Here is a little notebook where I play around with converting images from a polar representation to a Cartesian representation. This is similar to the way our bodies map information from the retina onto the early visual areas.

These ideas are based on information we have about how the visual field is mapped to the cortex. As can be seen in the above figures, we view the world in a polar sense and this is mapped to a two-dimensional grid of values in the lower cortex.

You can play around with mappings between polar and Cartesian space at this website.

To develop some methods in Python I’ve leaned heavily on this great blogpost by Amnon Owed. This gives us some methods in Processing I have adapted for my purposes.

Amnon suggests using a look-up table to speed up the mapping. In this way we build a look-up table that maps co-ordinates in polar space to an equivalent co-ordinate in Cartesian space. We then use this look-up table to look-up the mapping and use the mapping to transform the image data.

import math
import numpy as np
import matplotlib.pyplot as plt
def calculateLUT(radius):
"""Precalculate a lookup table with the image maths."""
LUT = np.zeros((radius, 360, 2), dtype=np.int16)
# Iterate around angles of field of view
for angle in range(0, 360):
# Iterate over diameter
for r in range(0, radius):
theta = math.radians(angle)
# Take angles from the vertical
col = math.floor(r*math.sin(theta))
row = math.floor(r*math.cos(theta))
# rows and cols will be +ve and -ve representing
# at offset from an origin
LUT[r, angle] = [row, col]
return LUT
def convert_image(img, LUT):
"""
Convert image from cartesian to polar co-ordinates.
img is a numpy 2D array having shape (height, width)
LUT is a numpy array having shape (diameter, 180, 2)
storing [x, y] co-ords corresponding to [r, angle]
"""
# Use centre of image as origin
centre_row = img.shape[0] // 2
centre_col = img.shape[1] // 2
# Determine the largest radius
if centre_row > centre_col:
radius = centre_col
else:
radius = centre_row
output_image = np.zeros(shape=(radius, 360))
# Iterate around angles of field of view
for angle in range(0, 360):
# Iterate over radius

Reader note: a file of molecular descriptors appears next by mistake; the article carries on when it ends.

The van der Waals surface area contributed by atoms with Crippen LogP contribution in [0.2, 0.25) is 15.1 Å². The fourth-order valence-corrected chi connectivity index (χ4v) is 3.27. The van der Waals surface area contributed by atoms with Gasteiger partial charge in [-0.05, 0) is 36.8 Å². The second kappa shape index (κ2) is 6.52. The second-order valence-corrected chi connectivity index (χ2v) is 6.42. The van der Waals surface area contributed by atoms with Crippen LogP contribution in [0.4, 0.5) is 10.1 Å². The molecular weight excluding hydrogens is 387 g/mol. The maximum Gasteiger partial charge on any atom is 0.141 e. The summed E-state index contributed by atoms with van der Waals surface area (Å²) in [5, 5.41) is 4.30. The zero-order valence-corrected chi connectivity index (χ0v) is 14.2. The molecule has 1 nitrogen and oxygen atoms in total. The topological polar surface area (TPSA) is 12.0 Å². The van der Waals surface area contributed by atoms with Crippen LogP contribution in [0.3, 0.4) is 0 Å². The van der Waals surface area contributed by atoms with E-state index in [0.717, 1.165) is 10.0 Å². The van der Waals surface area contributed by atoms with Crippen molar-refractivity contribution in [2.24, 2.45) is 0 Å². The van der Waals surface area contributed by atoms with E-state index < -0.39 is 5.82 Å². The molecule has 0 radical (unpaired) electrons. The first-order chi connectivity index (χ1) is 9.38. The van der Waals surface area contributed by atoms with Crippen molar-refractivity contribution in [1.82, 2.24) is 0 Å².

for r in range(0, radius):
# Get mapped x, y
(row, col) = tuple(LUT[r, angle])
# Translate origin to centre
m_row = centre_row - row
m_col = col+centre_col
output_image[r, angle] = img[m_row, m_col]
return output_image
def calculatebackLUT(max_radius):
"""Precalculate a lookup table for mapping from x,y to polar."""
LUT = np.zeros((max_radius*2, max_radius*2, 2), dtype=np.int16)
# Iterate around x and y
for row in range(0, max_radius*2):
for col in range(0, max_radius*2):
# Translate to centre
m_row = max_radius - row
m_col = col - max_radius
# Calculate angle w.r.t. y axis
angle = math.atan2(m_col, m_row)
# Convert to degrees
degrees = math.degrees(angle)
# Calculate radius
radius = math.sqrt(m_row*m_row+m_col*m_col)
# print(angle, radius)
LUT[row, col] = [int(radius), int(degrees)]
return LUT
def build_mask(img, backLUT, ticks=20):
"""Build a mask showing polar co-ord system."""
overlay = np.zeros(shape=img.shape, dtype=np.bool)
# We need to set origin backLUT has origin at radius, radius
row_adjust = backLUT.shape[0]//2 - img.shape[0]//2
col_adjust = backLUT.shape[1]//2 - img.shape[1]//2
for row in range(0, img.shape[0]):
for col in range(0, img.shape[1]):
m_row = row + row_adjust
m_col = col + col_adjust
(r, theta) = backLUT[m_row, m_col]
if (r % ticks) == 0 or (theta % ticks) == 0:
overlay[row, col] = 1
masked = np.ma.masked_where(overlay == 0, overlay)
return masked

First build the backwards and forwards look-up tables. We’ll set a max radius of 300 pixels, allowing us to map images of 600 by 600.

backLUT = calculatebackLUT(300)
forwardLUT = calculateLUT(300)

Now we’ll try this out with some test images from skimage. We’ll normalise these to a range of 0 to 255.

from skimage.data import chelsea, astronaut, coffee
img = chelsea()[...,0] / 255.
masked = build_mask(img, backLUT, ticks=50)
out_image = convert_image(img, forwardLUT)
fig, ax = plt.subplots(2, 1, figsize=(6,8))
ax.ravel()
ax[0].imshow(img, cmap=plt.cm.gray, interpolation='bicubic')
ax[0].imshow(masked, cmap=plt.cm.hsv, alpha=0.5)
ax[1].imshow(out_image, cmap=plt.cm.gray, interpolation='bicubic')

img = astronaut()[...,0] / 255.
masked = build_mask(img, backLUT, ticks=50)
out_image = convert_image(img, forwardLUT)
fig, ax = plt.subplots(2, 1, figsize=(6,8))
ax.ravel()
ax[0].imshow(img, cmap=plt.cm.gray, interpolation='bicubic')
ax[0].imshow(masked, cmap=plt.cm.hsv, alpha=0.5)
ax[1].imshow(out_image, cmap=plt.cm.gray, interpolation='bicubic')

img = coffee()[...,0] / 255.
masked = build_mask(img, backLUT, ticks=50)
out_image = convert_image(img, forwardLUT)
fig, ax = plt.subplots(2, 1, figsize=(6,8))
ax.ravel()
ax[0].imshow(img, cmap=plt.cm.gray, interpolation='bicubic')
ax[0].imshow(masked, cmap=plt.cm.hsv, alpha=0.5)
ax[1].imshow(out_image, cmap=plt.cm.gray, interpolation='bicubic')

In the methods, the positive y axis is the reference for the angle, which is extends clockwise.

Now, within the brain the visual field is actually divided in two. As such, each hemisphere gets half of the bottom image (0-180 to the right hemisphere and 180-360 to the left hemisphere).

Also within the brain, the map on the cortex is rotated clockwise by 90 degrees, such that angle from the horizontal eye line is on the x-axis. The brain receives information from the fovea at a high resolution and information from the periphery at a lower resolution.

The short Jupyter Notebook can be found here.

Extra: proof this occurs in the human brain!